‘Be not another, if thou canst be thyself.’ (Paracelsus)
I have always loved tales of successful forgery, of duped experts, of artistry overcoming authority. Although admiring the audacity of triumphant fakers, I felt no urge to join their ranks. Then, whilst reading Peter Ackroyd’s 1987 novel, Chatterton, I experienced an epiphany which resolved a professional snag.
Ackroyd’s novel centres on the idea that the eponymous literary meteor faked his own suicide, aged 18 and lived into middle age, peppering the English canon with fakes, and making literary critics’ lives more of a minefield than one might normally imagine to be the case.
My prompt to rebel against normal educational and concert etiquette was a shortage of repertoire. In my work as a peripatetic teacher of classical guitar, I’ve been required to source, rehearse and direct a great deal of guitar ensemble music. A few notable exceptions aside, there is a dearth of material which fills the bill for anything other than informed enthusiasts. (Solo and chamber guitar recitals are populated largely by amateur guitarists.) The ensemble I run performs for a general audience at the county’s annual Showcase Concert: a 500-seat sell-out event attended by parents, members of school management and council VIPs. Before each performance I introduce the pieces to the audience with contextualising mini-biographies of the phantom composers. This same preparation was intended to prevent me being caught by pupils asking about the provenance of pieces – although that only ever happened once.
Why I didn’t simply compose pieces in my own name? I thought that would come across as conceited. It was enough that my name appeared as arranger of all the music.
Although the composers’ names featured in the printed programmes, I felt sure that no-one would ever engage in any post-concert detective work. There’s not as much curiosity in education as you’d suppose. Nevertheless, I took the precaution of crediting works to overseas figures who straddled pedagogical and performance worlds. It was, after all, not inconceivable in our social media age that I would be on music swapping terms with, say, a Uruguayan professor of guitar or a Bulgarian chamber musician. It surprised me more that, given our interconnected world, nobody ever tried to follow up on the music, even those who commented that they’d especially enjoyed one of the tunes.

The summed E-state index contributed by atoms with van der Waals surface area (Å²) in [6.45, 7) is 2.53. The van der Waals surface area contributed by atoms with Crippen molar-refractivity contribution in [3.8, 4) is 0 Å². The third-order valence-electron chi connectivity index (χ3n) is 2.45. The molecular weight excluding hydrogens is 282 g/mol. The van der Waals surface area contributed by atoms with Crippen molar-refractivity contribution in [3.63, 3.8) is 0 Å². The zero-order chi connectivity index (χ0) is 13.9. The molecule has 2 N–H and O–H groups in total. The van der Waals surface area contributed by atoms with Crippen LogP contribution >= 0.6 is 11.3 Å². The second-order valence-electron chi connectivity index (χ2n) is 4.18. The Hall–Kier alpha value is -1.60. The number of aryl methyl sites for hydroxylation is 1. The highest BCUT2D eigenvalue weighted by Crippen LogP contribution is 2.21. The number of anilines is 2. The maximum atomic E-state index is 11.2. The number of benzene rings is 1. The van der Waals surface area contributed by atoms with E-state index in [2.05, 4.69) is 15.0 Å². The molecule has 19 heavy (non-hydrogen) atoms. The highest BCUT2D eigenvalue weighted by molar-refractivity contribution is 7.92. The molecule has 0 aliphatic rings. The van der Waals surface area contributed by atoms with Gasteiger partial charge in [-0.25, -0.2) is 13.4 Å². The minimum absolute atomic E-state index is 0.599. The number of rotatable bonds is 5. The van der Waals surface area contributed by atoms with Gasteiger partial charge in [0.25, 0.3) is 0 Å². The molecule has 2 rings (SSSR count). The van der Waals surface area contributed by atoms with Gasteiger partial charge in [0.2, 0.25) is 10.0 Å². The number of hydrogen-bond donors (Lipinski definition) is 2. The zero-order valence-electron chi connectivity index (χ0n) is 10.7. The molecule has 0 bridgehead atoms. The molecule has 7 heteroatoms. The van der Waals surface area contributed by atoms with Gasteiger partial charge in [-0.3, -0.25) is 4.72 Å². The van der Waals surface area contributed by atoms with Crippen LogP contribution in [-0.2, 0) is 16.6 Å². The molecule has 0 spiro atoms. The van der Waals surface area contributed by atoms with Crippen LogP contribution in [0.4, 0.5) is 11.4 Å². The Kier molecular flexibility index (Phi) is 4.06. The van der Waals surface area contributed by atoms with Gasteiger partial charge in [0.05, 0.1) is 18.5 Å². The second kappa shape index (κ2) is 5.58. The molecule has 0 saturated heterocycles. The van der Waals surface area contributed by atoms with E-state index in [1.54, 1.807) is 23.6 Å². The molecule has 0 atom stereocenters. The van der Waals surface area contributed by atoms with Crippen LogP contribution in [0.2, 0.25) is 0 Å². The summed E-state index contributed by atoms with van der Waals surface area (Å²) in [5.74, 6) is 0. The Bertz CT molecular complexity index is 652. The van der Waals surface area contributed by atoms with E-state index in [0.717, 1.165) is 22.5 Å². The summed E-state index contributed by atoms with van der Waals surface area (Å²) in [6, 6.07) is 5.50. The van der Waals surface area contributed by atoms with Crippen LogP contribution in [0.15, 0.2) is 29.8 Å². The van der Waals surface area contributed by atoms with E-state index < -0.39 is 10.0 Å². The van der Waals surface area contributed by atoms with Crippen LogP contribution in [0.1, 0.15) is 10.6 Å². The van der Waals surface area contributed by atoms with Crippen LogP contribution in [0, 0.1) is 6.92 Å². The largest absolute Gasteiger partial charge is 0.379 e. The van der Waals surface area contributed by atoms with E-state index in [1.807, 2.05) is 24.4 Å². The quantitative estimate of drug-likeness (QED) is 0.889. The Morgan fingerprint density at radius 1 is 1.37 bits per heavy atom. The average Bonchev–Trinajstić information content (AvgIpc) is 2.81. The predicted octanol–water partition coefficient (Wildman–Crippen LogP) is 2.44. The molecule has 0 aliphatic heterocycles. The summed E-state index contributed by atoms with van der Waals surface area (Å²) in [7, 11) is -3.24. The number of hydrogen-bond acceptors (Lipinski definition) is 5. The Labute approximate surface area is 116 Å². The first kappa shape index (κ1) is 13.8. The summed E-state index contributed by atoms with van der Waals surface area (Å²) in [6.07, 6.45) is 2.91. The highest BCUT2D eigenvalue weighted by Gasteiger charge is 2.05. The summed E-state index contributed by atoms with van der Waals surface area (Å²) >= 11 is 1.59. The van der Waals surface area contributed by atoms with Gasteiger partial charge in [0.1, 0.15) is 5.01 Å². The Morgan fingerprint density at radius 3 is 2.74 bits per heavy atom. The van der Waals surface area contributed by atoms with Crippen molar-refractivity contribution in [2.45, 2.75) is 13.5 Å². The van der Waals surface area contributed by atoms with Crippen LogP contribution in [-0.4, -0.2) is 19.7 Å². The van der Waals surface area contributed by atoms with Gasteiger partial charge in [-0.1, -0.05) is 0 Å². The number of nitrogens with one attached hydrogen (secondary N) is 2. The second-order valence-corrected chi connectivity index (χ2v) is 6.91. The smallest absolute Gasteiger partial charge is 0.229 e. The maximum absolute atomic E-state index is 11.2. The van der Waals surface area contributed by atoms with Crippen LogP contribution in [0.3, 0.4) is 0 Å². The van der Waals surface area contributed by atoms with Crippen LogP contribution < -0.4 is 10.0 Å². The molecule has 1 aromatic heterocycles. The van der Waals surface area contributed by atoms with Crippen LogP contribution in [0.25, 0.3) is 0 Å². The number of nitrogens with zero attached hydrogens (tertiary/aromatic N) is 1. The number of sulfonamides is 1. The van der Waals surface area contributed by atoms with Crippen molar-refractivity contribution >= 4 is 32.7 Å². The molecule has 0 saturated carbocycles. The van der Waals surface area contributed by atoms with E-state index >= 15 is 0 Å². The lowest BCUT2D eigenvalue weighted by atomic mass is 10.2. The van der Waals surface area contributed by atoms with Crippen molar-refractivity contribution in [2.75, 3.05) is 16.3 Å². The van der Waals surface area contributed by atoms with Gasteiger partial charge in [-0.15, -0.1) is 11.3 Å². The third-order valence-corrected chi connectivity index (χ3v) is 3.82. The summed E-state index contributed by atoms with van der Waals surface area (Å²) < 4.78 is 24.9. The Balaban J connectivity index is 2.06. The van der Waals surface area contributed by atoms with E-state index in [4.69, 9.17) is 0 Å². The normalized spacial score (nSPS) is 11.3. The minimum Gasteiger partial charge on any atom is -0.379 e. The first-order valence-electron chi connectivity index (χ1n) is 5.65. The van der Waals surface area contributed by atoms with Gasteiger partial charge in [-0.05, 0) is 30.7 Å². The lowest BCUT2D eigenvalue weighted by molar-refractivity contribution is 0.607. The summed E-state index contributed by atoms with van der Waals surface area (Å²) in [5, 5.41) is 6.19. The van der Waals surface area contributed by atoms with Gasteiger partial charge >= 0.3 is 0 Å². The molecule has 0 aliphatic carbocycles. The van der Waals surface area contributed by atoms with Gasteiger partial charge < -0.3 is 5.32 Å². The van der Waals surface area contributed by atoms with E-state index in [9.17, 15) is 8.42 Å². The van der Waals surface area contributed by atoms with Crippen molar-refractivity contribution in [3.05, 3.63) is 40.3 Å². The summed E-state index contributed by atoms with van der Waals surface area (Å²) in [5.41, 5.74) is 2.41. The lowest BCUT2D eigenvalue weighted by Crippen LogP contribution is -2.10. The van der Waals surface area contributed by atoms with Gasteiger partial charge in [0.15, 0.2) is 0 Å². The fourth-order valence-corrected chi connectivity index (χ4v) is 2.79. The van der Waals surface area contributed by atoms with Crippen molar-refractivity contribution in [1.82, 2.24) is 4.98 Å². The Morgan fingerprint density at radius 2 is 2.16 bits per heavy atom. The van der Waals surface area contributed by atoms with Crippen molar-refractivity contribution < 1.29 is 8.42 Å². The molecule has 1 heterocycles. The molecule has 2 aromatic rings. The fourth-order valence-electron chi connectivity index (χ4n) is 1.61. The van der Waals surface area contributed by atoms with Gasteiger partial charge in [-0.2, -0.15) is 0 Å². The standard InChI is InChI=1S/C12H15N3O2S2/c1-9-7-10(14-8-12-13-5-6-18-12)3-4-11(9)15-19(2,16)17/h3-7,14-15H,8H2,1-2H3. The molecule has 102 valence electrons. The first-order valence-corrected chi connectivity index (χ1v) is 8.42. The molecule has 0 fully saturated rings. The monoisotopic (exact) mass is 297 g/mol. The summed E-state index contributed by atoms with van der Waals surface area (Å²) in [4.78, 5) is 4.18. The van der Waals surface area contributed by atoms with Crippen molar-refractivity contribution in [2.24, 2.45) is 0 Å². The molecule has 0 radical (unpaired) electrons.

Even more surprisingly, some of the hoax pieces were used by colleagues in neighbouring education authorities who showed no more doubt or curiosity than the original audiences.
My first dabbling in pastiche had occurred when I was a member of the Edinburgh Guitar Quartet. We enjoyed playing an arrangement of Le Phénix, a concerto for four bassoons by the French organist and composer Michel Corrette. The harmonies and rhythms of the outer movements were energetic and fulsome. However, the middle movement, with the exception of a short opening and closing section, consists solely of a bass line and a solo line and one could feel the audience drifting. So, I decided to flesh it out with harmony and counterpoint, the sort of exercise which featured in many a music course when I was a studying teenager. Not an eyebrow was raised and this gave me the confidence to widen my forging scope.
The first complete fake allowed me to include something in a showcase programme from a culture which sounded markedly different from our usual ingredients: classical, traditional Scottish, tunes from ‘the shows’ and bastardised pop songs. I decided to opt for Magyar culture and penned a Hungarian Wedding Dance. Its asymmetrical meter of seven beats per bar, grouped 2+2+3 kept the listener wrong footed but, crucially, not the rehearsed players. Harmonically, it was sufficiently non-Western, employing the Lydian Dominant scale, which features a euphoric raised 4th note and a destabilising lowered 7th note. The pupils seemed to like it as it was rhythmically dynamic and certainly unlike anything they’d played, and possibly heard before. I credited the piece to one Ferenc Lendvai - a nod to Erno Lendvai, who wrote on the music of Hungary’s musical hero, Bela Bartok.
I then went to town on ‘township’ a style I’d come to know and love through the music of South African pianist/composer, Dollar Brand aka Abdullah Ibrahim. My understanding of this style’s main ingredient was 3-part harmony and a lively bass line, perfect for our 4-part set-up. Although there were generally around 28 players in the group, it functioned essentially as a swollen quartet. The result sounded cheerfully rhythmic and this was largely because, with three parts tied up harmonising the melody, the bass had to provide the main rhythmic impetus. I called this piece Natalia from Natal and attributed it to the mythical Thandi Ntulo.
I’d always found the horn sections of American funk music infectious, especially Tower of Power. So, I fashioned a strutting piece entitled Catwalk. As a nod to Vince Mendoza, the author of beautiful orchestrations for Joni Mitchell, I named the composer Nat Mendoza. On this one occasion, a pupil asked ‘who is this guy?’ and I fibbed that he was essentially a Hollywood composer, the go-to guy for groovy brass to clinch a 70s cinematic flavour. That decade being as relevant at the Renaissance to current teens, no further questions were asked.
The most recent hoax was Blues for Konrad, cited as the work of Polish jazzer, Piotr Kaczmarek. Looking back, I realised that, somewhat like a successful serial killer, I was needing an increased sense of risk and taunting. The Polish population in our local authority was growing (before the self-harming idiocy of Brexit) and there would numerous Poles in the audience. Once again nothing came of the gamble.
Nearing the end of my career now, I feel the need to squeeze in one last ruse. Let’s see now, which culture would be a real challenge to imitate…